Some naturally occurring fats are called saturated fats because all the carbon are single bonds. These fats are solid at room temperature and are generally recognized as a significant cause of both heart disease and cancer. Saturated fats are found mainly in meat, fowl, eggs, and dairy. Coconut and palm oil are largely saturated and are also not desirable. The foods with the most saturated fat are butter, cream, and cheese.
Now back to Mason’s article. One of the more poignant items—that makes me think the ban is a good idea—are the statistics generated by Dr. Walter Willett, a nutrition researcher at Harvard University. According to his calculations a ban on trans fat could prevent up to 228,000 hearts attacks in this country each year.

That’s a pretty striking number. If Willett is right, who knows how many of those 228,000 heart attacks would have been fatal. But it's a massive tragedy by any standard. Consider how many died in the World Trade Center attacks (2,973), Pearl Harbor (2,400), Hurricane Katrina (1,836), and The Vietnam War (58,000).

When you think about it like this it’s hard to stand against the ban. But America is the land of personal freedoms, telling people what they can and cannot eat, doesn’t seem right. The Center for Consumer Freedom would agree. Remember them from last week’s post? They’re the Washington-based group against the ban:
The Washington-based Center for Consumer Freedom is spending $125,000 to put the commercial in heavy rotation this week on CNN and the Fox News Channel.


Sarah Longwell from the center said the spot shows food being snapped from consumers' hands because "that is exactly what the New York City Board of Health proposes to do."
I’m still on the fence about this, although later today I’ll probably have an opinion one way, and more than likely tomorrow I’ll feel differently. What do you think?

Longevity Experts Agree

Written by Dr. Fuhrman’s colleague Jeff Novick, M.S., R. D. for the January 2003 edition of Healthy Times:

The most powerful anti-aging tools available are diet and exercise. It is fair to say that just about everyone is looking for the fountain of youth—the secret to longevity. But most of us are not just looking for a long life, we want a long healthy life. After all, what’s the purpose of living long if you can’t enjoy it?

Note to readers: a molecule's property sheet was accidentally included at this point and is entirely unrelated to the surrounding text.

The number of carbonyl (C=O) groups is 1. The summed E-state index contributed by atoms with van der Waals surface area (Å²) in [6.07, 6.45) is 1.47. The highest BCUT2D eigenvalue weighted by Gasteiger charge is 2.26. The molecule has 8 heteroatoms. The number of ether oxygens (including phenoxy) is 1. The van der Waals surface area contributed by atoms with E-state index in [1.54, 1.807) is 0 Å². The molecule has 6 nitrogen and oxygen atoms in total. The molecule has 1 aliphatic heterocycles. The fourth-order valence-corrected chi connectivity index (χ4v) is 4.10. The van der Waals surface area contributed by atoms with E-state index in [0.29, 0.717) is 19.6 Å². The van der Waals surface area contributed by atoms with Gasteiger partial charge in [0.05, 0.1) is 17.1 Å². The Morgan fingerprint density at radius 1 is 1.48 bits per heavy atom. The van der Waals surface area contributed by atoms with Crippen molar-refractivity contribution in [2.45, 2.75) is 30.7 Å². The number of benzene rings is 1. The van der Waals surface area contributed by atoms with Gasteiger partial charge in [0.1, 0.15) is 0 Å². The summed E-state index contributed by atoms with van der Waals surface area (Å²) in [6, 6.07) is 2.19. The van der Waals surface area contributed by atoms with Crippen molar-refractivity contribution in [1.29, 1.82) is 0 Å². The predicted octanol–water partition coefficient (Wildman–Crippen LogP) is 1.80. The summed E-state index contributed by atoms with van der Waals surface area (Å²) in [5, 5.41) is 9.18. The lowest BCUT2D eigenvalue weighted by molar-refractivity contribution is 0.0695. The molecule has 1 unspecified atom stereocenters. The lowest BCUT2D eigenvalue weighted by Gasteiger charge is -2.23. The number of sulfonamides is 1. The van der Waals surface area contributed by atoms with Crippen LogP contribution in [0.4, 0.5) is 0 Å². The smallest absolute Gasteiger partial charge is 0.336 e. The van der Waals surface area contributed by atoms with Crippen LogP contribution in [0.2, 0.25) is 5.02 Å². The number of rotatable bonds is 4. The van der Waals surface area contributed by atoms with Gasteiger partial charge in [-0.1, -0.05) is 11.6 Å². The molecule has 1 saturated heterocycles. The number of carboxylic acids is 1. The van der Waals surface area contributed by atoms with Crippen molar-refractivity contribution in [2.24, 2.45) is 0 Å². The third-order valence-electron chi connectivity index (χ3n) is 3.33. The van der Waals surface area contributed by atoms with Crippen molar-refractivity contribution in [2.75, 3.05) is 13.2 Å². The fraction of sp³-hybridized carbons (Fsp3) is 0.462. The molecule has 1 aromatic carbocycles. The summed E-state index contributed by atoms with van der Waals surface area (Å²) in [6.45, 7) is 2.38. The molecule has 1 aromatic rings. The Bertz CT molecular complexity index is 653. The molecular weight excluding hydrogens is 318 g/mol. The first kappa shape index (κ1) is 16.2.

These days, we are bombarded with product after product promising to be the fountain of youth. There are even claims that aging is a disease that can be “cured.” Advertisers say that aging is caused by a decline in certain hormones (such as melatonin, testosterone, human growth hormone, DHEA, and a host of others).They say that if you just take these hormones (which are very expensive), you can stop the aging process. People are running to them in droves and spending huge amounts of money on them.

But is aging caused by a decline in these hormones? Or is the decline in hormones a normal part of the normal aging process? Here is what a few experts on longevity had to say about the subject. The PBS television show, “Closer to Truth,” is a series of discussions by leading scientists on the fundamental issues of science. Segment 108 dealt with the question, “Can you really extend your life?” The host of the show was Robert Lawrence Kuhn, Ph.D., and the panel of experts featured Roy Walford, M.D., professor at UCLA Medical School and author of The 120-Year Diet and The Anti-Aging Plan; W. French Anderson, M.D., Director of the USC Gene Therapy Laboratories and known as the “Father of Gene Therapy”; Arthur S. De Vany, Ph.D., professor of economics at University of California at Irvine and the author of Evolutionary Fitness; Sherwin Nuland, M.D., clinical professor of surgery at Yale University, where he also teaches medical history and bioethics, and author of the bestselling books, How We Die and How We Live; and Gregory Stock, Ph.D., Director of UCLA’s Program on Medicine, Technology, and Society, where he focuses on genetic engineering.

Drawing on all of the expertise and experience of this panel, it would be reasonable to expect that they would reveal a multitude of chemical, biological, and technological advances that might enhance longevity. But their recommendations were entirely physiological. They did not recommend any new products or technologies, but stated, in essence, that our longevity is entirely up to us. Here is what they recommended:
Eat a plant-based diet that is low in calories but high in nutrients; take low-dose supplements; exercise vigorously and regularly; and stay mentally and physically active.
Sound familiar?

Health Points: Wednesday

"We are relieved that all results were negative, and we are confident our product is safe," company president Tom Nunes said in a statement.
Much of the research is showing real promise. Knowing that heart disease is twice as likely to strike diabetics, it would behoove many of us to take a chance with a few cloves of garlic every day. What have you got to lose? Studies suggest that fresh garlic may prevent blood clots and destroy plaque.
The operation involves breaking the patients' legs and stretching them on a rack, and has led to several cases of disfigurement, the Xinhua news agency said, citing the health ministry.
Cola consumption (4 colas a week or more) was linked to a lower bone mineral density in three hip sites (but not the spine) - and the association was only with colas and not other carbonated beverages.